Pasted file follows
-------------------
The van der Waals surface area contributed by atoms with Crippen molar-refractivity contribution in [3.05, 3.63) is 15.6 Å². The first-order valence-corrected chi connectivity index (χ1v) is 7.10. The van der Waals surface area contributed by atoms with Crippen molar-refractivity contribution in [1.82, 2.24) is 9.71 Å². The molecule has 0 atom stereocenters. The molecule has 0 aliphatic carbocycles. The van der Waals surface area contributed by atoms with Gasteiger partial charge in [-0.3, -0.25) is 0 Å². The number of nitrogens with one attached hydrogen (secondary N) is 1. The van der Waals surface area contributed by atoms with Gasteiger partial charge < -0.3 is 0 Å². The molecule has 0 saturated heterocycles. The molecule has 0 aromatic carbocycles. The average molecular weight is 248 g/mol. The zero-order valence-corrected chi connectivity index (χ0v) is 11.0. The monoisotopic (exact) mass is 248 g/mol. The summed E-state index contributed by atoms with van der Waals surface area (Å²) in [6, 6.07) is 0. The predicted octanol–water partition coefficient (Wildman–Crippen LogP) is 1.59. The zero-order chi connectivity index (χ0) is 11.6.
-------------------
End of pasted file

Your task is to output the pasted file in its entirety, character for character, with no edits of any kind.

The van der Waals surface area contributed by atoms with Crippen molar-refractivity contribution in [3.05, 3.63) is 15.6 Å². The first-order valence-corrected chi connectivity index (χ1v) is 7.10. The van der Waals surface area contributed by atoms with Crippen molar-refractivity contribution in [1.82, 2.24) is 9.71 Å². The molecule has 0 atom stereocenters. The molecule has 0 aliphatic carbocycles. The van der Waals surface area contributed by atoms with Gasteiger partial charge in [-0.3, -0.25) is 0 Å². The number of nitrogens with one attached hydrogen (secondary N) is 1. The van der Waals surface area contributed by atoms with Gasteiger partial charge < -0.3 is 0 Å². The molecule has 0 saturated heterocycles. The molecule has 0 aromatic carbocycles. The average molecular weight is 248 g/mol. The zero-order valence-corrected chi connectivity index (χ0v) is 11.0. The monoisotopic (exact) mass is 248 g/mol. The summed E-state index contributed by atoms with van der Waals surface area (Å²) in [6, 6.07) is 0. The predicted octanol–water partition coefficient (Wildman–Crippen LogP) is 1.59. The zero-order chi connectivity index (χ0) is 11.6.